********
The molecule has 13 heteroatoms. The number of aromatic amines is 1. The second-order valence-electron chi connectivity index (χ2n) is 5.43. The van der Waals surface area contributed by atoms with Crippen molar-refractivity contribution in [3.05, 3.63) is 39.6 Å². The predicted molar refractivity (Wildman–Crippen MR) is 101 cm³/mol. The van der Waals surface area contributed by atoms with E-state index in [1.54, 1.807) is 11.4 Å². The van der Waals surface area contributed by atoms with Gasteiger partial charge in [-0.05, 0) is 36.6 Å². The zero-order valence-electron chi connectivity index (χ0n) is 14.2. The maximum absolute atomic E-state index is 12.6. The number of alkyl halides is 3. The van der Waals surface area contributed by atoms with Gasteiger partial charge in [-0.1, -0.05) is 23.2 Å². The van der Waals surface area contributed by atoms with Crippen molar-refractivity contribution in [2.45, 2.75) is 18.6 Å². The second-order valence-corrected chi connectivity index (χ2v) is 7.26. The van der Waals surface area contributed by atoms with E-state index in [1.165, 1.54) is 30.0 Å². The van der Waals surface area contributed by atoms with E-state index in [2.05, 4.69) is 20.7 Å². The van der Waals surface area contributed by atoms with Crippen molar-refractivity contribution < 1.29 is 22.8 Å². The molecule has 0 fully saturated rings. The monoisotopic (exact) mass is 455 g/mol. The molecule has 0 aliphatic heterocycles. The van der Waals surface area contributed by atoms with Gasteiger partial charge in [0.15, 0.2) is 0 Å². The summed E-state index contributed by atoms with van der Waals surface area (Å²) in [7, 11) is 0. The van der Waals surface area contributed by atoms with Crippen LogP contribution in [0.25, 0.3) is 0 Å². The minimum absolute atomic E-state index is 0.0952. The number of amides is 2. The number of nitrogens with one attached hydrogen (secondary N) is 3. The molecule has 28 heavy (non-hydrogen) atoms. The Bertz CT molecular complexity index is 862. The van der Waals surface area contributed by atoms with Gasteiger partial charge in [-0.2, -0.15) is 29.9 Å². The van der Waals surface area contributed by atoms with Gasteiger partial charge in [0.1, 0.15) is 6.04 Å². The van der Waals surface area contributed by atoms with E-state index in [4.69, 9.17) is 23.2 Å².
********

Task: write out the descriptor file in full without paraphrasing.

The molecule has 13 heteroatoms. The number of aromatic amines is 1. The second-order valence-electron chi connectivity index (χ2n) is 5.43. The van der Waals surface area contributed by atoms with Crippen molar-refractivity contribution in [3.05, 3.63) is 39.6 Å². The predicted molar refractivity (Wildman–Crippen MR) is 101 cm³/mol. The van der Waals surface area contributed by atoms with E-state index in [1.54, 1.807) is 11.4 Å². The van der Waals surface area contributed by atoms with Gasteiger partial charge in [-0.05, 0) is 36.6 Å². The zero-order valence-electron chi connectivity index (χ0n) is 14.2. The maximum absolute atomic E-state index is 12.6. The number of alkyl halides is 3. The van der Waals surface area contributed by atoms with Gasteiger partial charge in [-0.1, -0.05) is 23.2 Å². The van der Waals surface area contributed by atoms with Crippen molar-refractivity contribution in [2.45, 2.75) is 18.6 Å². The second-order valence-corrected chi connectivity index (χ2v) is 7.26. The van der Waals surface area contributed by atoms with E-state index in [1.165, 1.54) is 30.0 Å². The van der Waals surface area contributed by atoms with E-state index in [2.05, 4.69) is 20.7 Å². The van der Waals surface area contributed by atoms with Crippen molar-refractivity contribution < 1.29 is 22.8 Å². The molecule has 0 fully saturated rings. The monoisotopic (exact) mass is 455 g/mol. The molecule has 0 aliphatic heterocycles. The van der Waals surface area contributed by atoms with Gasteiger partial charge in [0.15, 0.2) is 0 Å². The summed E-state index contributed by atoms with van der Waals surface area (Å²) in [7, 11) is 0. The van der Waals surface area contributed by atoms with Crippen LogP contribution in [0.25, 0.3) is 0 Å². The minimum absolute atomic E-state index is 0.0952. The number of amides is 2. The number of nitrogens with one attached hydrogen (secondary N) is 3. The molecule has 28 heavy (non-hydrogen) atoms. The Bertz CT molecular complexity index is 862. The van der Waals surface area contributed by atoms with Gasteiger partial charge in [-0.2, -0.15) is 29.9 Å². The van der Waals surface area contributed by atoms with Gasteiger partial charge in [0.1, 0.15) is 6.04 Å². The van der Waals surface area contributed by atoms with E-state index in [4.69, 9.17) is 23.2 Å².